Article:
Scary Words From A Five-Year-Old
I had high hopes for 2022 that life would be better. I was certain the vaccine would tamp down the COVID-19 pandemic and life might take a turn toward sunnier days.
But I soon learned that the pandemic pales in comparison to the world our young people are living day-to-day. Let me explain.
A casual conversation with our 5-year-old grandson recently stopped me in my tracks. He is fascinated with the local firehouse near his school, and I asked if he had fire drills at his elementary school.
I knew he would tell me all about it and which fire trucks would come to his school for a real alarm.
He answered with excitement in his eyes as he told me about having to leave the classroom when the fire alarm rings, and then going outside quietly. Then, without hesitation, he told me about their other safety drills.
His eyes got wider as he explained that if a stranger or “bad man” comes into the school, the teacher would lock the classroom door and move desks in front of the door.
Then he said he would hide under his teacher’s desk.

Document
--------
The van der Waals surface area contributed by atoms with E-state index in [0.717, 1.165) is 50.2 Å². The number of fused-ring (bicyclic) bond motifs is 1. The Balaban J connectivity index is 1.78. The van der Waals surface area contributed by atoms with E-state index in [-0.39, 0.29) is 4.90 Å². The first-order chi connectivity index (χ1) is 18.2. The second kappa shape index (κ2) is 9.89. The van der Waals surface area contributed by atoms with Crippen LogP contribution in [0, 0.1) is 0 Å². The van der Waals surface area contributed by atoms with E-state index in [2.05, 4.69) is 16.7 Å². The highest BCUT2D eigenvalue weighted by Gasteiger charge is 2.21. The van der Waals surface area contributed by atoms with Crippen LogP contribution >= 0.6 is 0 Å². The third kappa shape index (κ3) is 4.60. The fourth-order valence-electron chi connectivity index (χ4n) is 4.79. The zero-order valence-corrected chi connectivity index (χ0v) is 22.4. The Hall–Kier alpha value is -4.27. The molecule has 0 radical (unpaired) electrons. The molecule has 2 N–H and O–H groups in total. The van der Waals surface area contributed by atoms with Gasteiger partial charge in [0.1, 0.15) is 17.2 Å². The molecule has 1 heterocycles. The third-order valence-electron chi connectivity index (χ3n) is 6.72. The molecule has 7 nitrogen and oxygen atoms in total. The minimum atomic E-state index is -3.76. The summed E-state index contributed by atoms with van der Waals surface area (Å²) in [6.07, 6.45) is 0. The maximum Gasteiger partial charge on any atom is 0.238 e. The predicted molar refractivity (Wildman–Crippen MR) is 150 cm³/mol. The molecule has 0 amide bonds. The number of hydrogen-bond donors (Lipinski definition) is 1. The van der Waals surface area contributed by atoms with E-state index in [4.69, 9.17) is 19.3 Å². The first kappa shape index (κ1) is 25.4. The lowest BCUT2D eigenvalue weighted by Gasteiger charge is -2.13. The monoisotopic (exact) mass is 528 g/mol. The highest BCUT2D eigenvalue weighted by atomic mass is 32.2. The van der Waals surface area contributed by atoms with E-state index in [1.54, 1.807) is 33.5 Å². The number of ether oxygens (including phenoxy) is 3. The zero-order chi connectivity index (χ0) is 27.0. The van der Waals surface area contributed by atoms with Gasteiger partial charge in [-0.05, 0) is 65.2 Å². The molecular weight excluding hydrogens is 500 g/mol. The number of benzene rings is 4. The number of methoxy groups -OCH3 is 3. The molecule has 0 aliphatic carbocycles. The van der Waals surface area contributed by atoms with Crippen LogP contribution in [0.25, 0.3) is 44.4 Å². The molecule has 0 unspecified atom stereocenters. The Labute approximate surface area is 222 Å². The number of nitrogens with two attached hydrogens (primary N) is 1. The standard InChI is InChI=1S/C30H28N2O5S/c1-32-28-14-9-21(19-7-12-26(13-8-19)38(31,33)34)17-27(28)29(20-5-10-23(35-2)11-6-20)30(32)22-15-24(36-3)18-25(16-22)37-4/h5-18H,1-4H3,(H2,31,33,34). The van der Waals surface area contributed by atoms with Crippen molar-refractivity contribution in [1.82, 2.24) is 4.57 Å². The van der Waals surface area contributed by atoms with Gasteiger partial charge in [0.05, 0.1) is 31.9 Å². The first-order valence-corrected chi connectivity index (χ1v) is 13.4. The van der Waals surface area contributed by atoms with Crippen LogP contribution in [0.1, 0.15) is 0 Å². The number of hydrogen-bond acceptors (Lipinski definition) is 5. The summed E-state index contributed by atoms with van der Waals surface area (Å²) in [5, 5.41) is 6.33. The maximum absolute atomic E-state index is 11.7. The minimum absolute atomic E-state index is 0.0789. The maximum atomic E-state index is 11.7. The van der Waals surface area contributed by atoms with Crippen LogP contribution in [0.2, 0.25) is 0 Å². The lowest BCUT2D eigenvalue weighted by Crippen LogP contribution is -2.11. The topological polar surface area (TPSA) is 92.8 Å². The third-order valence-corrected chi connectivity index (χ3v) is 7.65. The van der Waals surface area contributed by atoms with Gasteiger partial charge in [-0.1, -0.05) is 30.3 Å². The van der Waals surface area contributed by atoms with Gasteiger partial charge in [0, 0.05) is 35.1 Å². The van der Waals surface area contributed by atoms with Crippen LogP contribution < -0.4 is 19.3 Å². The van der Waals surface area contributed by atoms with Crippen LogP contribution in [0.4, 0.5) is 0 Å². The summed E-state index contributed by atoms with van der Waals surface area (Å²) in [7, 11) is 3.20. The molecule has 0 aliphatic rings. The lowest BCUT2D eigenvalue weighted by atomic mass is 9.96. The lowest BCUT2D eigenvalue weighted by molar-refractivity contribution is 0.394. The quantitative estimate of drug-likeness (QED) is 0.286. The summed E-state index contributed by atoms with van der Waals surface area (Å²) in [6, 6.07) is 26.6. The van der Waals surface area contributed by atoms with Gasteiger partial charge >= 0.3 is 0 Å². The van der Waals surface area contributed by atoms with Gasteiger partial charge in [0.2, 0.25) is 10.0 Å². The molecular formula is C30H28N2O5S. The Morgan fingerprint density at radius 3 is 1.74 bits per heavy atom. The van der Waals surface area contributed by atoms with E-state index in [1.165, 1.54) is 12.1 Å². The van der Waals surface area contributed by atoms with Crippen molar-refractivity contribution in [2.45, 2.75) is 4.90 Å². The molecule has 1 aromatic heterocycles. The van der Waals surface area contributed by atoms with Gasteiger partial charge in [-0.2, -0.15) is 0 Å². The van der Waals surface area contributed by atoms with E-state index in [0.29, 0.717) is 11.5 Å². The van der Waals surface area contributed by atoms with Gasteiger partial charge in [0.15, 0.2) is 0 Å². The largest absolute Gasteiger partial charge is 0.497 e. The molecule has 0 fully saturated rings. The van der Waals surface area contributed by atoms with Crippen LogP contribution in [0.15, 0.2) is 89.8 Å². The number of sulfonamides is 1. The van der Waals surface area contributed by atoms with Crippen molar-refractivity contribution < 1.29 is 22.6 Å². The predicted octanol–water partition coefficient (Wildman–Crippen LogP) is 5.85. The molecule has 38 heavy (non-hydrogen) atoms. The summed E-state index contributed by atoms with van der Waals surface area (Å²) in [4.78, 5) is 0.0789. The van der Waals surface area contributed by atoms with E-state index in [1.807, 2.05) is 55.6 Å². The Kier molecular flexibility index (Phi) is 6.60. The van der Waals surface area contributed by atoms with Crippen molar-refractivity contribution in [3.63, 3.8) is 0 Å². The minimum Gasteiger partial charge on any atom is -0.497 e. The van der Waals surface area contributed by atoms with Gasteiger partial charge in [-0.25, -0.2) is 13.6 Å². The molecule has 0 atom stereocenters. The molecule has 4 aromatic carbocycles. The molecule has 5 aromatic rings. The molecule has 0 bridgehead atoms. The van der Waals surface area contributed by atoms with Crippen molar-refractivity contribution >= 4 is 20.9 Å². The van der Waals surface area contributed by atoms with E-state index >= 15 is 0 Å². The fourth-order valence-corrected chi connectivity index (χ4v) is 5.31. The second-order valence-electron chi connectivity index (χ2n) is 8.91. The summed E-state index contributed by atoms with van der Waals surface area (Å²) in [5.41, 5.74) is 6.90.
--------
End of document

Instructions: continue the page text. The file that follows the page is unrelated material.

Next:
But that was not all.
He continued with all the seriousness of a judge. He said the students were told to throw rocks and other things at the “bad guy” if he came into their classroom.
I nearly stopped breathing as he demonstrated how he would throw such a rock.
Looking into the baby blue eyes of this young child, I turned away so he could not see the tears welling up in my own eyes.
I was so sad and angry at the same time.
I had no words to offer that would reassure this innocent little boy that he would always be safe in his classroom.
My heart was pounding as I reached to hug him.
He went right back to playing as if his words had not crumpled my heart into a puddle. However, the whole experience left me feeling defeated before the first month of this year ended. Don’t we have enough worries about childhood injuries, disease and accidents?
The idea of bad guys in schools has always been in the back of my mind. I’m not naive or blind to such happenings. Yet hearing the words from someone so small and dear to me was just too much.
As parents, I believe we erect walls within our minds to keep at bay the worst thoughts about harm to our kids.
It’s how we cope when in the face of the daily news that is fraught with disasters and violence.
The recent incident in an Ohio County school that involved a 6-year-old boy who left the building unnoticed for nearly an hour brings to mind the need to not only keep the bad guys out, but also the innocent, vulnerable youngsters in. Please.
Heather Ziegler can be reached via email at firstname.lastname@example.org.